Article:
Shahidha Bari in The Guardian:
How do you evade a rampaging crocodile? By zigzagging as you run, according to Margaret Atwood, since crocodiles, apparently, struggle to navigate corners. It’s a piece of wisdom she imparts in passing in one of the essays in her latest collection. To be clear, the burning questions of the title are less to do with crocodiles and more concerned with those issues “we’ve been faced with for a century and more: urgent climate change, wealth inequality and democracy in peril”. The most serious questions of all, then. Still, the crocodiles are indicative of a sensibility that prevails throughout: droll, deadpan humour and an instinct for self-deprecation that saves the work from grandstanding or piety.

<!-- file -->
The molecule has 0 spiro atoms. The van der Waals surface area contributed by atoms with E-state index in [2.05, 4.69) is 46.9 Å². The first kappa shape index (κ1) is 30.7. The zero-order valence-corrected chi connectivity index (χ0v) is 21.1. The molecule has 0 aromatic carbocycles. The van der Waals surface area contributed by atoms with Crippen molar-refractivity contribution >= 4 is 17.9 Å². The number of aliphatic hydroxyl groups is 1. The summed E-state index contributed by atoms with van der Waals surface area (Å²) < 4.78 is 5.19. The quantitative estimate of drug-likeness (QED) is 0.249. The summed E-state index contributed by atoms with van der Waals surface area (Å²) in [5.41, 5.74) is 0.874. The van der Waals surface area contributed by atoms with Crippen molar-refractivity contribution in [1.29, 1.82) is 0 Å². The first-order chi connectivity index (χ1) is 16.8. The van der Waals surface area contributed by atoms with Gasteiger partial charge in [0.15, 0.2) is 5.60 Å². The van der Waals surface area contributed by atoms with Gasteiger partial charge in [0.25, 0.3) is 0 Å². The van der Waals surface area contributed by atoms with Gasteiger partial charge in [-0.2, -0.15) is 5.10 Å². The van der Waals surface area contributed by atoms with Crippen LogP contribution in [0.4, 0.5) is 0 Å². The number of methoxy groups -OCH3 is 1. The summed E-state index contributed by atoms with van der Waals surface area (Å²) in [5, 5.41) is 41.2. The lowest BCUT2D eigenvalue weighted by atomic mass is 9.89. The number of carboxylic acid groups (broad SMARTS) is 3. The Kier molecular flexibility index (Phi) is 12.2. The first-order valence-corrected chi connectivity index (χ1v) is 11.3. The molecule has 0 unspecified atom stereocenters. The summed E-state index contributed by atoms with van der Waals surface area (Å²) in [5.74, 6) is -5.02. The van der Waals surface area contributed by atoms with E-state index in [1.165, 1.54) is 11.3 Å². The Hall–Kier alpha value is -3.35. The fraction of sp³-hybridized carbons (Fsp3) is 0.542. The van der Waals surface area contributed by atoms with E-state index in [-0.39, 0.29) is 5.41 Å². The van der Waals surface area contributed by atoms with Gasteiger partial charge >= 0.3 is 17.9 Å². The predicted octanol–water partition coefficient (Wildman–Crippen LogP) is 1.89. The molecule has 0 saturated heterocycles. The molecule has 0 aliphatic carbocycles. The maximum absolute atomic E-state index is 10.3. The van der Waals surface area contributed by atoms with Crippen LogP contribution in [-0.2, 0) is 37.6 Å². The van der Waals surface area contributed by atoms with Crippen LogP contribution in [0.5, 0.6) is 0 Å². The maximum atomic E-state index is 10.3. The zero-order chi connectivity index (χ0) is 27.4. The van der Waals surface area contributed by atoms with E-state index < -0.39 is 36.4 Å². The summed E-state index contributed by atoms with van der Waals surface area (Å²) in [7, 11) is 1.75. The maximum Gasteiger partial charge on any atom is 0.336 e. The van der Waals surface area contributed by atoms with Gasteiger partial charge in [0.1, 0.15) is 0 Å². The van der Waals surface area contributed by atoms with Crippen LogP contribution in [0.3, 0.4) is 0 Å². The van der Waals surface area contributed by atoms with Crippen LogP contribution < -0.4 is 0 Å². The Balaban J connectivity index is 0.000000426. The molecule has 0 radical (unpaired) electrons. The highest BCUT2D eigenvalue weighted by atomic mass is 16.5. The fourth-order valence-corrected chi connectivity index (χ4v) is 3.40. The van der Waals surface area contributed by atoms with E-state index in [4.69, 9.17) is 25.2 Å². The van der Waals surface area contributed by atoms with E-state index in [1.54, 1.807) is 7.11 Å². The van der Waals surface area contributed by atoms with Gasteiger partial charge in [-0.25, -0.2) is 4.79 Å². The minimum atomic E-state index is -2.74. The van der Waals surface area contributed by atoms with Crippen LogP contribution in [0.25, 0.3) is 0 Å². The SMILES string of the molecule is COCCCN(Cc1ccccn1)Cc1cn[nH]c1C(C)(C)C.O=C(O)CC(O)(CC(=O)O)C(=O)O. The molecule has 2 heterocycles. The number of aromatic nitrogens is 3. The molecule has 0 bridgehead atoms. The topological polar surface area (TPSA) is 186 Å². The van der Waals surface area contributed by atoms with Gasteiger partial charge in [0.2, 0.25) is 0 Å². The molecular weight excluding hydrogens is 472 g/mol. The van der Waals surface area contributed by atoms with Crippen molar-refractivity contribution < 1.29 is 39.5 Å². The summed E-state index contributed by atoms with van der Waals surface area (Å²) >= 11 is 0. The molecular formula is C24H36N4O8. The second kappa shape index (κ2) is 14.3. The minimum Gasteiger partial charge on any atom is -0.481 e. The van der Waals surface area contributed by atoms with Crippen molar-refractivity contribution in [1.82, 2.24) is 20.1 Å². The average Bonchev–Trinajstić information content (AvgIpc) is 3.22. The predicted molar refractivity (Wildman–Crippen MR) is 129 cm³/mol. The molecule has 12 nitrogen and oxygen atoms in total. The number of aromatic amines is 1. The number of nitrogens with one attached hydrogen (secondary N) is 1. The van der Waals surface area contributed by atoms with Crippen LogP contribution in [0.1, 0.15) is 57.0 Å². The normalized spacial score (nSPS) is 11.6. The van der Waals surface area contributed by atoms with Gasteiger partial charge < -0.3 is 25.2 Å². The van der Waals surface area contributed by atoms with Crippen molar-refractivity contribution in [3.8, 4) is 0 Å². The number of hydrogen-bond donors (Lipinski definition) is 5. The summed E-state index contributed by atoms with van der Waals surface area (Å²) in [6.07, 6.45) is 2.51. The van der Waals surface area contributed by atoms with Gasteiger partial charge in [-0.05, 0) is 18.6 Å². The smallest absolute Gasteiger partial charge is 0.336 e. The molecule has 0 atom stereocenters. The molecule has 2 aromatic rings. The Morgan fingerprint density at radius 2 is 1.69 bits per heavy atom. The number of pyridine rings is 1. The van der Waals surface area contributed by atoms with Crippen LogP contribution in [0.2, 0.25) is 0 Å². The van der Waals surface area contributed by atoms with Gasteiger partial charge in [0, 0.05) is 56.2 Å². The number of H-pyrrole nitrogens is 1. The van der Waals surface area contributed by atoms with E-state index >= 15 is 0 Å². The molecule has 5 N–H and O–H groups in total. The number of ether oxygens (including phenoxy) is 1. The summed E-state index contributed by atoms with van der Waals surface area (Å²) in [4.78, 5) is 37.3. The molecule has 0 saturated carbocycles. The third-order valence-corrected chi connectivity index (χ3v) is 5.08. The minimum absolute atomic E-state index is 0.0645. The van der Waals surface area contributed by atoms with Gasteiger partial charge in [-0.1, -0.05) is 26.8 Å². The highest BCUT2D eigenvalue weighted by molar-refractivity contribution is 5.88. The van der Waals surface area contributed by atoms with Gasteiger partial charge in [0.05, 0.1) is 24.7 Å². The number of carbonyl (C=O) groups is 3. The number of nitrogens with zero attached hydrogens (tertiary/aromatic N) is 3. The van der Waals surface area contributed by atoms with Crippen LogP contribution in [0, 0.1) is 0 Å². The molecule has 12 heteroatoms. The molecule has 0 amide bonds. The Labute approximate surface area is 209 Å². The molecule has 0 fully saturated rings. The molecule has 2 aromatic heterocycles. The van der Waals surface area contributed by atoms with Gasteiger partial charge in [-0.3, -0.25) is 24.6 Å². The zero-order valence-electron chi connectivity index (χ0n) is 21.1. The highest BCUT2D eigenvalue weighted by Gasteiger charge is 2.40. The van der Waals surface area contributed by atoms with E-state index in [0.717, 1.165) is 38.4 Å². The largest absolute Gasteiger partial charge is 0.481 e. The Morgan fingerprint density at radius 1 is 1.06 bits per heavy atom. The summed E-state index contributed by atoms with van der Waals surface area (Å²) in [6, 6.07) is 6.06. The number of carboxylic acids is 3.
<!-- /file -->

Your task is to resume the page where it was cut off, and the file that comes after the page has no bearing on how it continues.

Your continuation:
The novelist’s essay collection has become a curious genre in recent years. Zadie Smith and Salman Rushdie periodically produce them to fanfare, but really there’s no reason for us to expect writers of fiction to be qualified to comment on fact. For every writer that proves themself a stylish and smart observer of reality, another dismays us with windbaggery and vanity. Atwood’s essays luckily escape that, but they do have the whiff of a publisher capitalising on the odds and ends that litter the successful writer’s desk – the keynote speech here, the guest lecture there. Still, there’s something cheerfully game about how politely Atwood thanks her hosts for their invitations to speak at the “Carleton School of Journalism and Communication”, “the Charles Sauriol Environmental Dinner” and the “Department of Forestry’s Centennial”. She’s both gracious and tongue-in‑cheek about the grandeur of these occasions.